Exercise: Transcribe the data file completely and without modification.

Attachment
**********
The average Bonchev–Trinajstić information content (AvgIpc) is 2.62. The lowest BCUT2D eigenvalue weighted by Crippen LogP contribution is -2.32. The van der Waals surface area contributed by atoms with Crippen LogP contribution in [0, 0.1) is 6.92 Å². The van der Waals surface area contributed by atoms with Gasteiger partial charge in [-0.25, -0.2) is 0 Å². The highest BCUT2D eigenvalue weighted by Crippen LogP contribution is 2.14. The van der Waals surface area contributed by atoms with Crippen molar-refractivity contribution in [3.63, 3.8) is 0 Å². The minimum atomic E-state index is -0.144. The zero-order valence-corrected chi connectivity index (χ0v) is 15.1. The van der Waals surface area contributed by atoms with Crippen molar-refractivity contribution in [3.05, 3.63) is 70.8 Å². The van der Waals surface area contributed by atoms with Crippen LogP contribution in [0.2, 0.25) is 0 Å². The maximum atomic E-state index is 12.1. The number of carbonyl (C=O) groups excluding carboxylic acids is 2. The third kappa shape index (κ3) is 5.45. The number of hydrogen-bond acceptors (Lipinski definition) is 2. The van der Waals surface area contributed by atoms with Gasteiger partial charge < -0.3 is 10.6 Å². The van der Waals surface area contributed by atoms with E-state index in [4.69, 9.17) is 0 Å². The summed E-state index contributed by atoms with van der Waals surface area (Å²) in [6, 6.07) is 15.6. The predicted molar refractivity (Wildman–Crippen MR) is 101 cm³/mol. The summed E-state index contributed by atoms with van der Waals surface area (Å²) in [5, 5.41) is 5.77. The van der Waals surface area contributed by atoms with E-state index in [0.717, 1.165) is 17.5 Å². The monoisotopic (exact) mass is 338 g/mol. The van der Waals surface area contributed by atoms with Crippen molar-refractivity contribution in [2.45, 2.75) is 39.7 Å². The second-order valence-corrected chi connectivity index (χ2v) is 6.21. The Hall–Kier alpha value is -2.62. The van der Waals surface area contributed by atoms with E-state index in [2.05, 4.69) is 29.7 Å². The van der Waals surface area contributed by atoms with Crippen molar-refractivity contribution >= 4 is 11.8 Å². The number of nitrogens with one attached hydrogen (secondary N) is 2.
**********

The average Bonchev–Trinajstić information content (AvgIpc) is 2.62. The lowest BCUT2D eigenvalue weighted by Crippen LogP contribution is -2.32. The van der Waals surface area contributed by atoms with Crippen LogP contribution in [0, 0.1) is 6.92 Å². The van der Waals surface area contributed by atoms with Gasteiger partial charge in [-0.25, -0.2) is 0 Å². The highest BCUT2D eigenvalue weighted by Crippen LogP contribution is 2.14. The van der Waals surface area contributed by atoms with Crippen molar-refractivity contribution in [3.63, 3.8) is 0 Å². The minimum atomic E-state index is -0.144. The zero-order valence-corrected chi connectivity index (χ0v) is 15.1. The van der Waals surface area contributed by atoms with Crippen molar-refractivity contribution in [3.05, 3.63) is 70.8 Å². The van der Waals surface area contributed by atoms with Crippen LogP contribution in [0.2, 0.25) is 0 Å². The maximum atomic E-state index is 12.1. The number of carbonyl (C=O) groups excluding carboxylic acids is 2. The third kappa shape index (κ3) is 5.45. The number of hydrogen-bond acceptors (Lipinski definition) is 2. The van der Waals surface area contributed by atoms with Gasteiger partial charge < -0.3 is 10.6 Å². The van der Waals surface area contributed by atoms with E-state index in [4.69, 9.17) is 0 Å². The summed E-state index contributed by atoms with van der Waals surface area (Å²) in [6, 6.07) is 15.6. The predicted molar refractivity (Wildman–Crippen MR) is 101 cm³/mol. The summed E-state index contributed by atoms with van der Waals surface area (Å²) in [5, 5.41) is 5.77. The van der Waals surface area contributed by atoms with E-state index in [0.717, 1.165) is 17.5 Å². The monoisotopic (exact) mass is 338 g/mol. The van der Waals surface area contributed by atoms with Crippen molar-refractivity contribution in [2.45, 2.75) is 39.7 Å². The second-order valence-corrected chi connectivity index (χ2v) is 6.21. The Hall–Kier alpha value is -2.62. The van der Waals surface area contributed by atoms with E-state index in [2.05, 4.69) is 29.7 Å². The van der Waals surface area contributed by atoms with Crippen molar-refractivity contribution >= 4 is 11.8 Å². The number of nitrogens with one attached hydrogen (secondary N) is 2.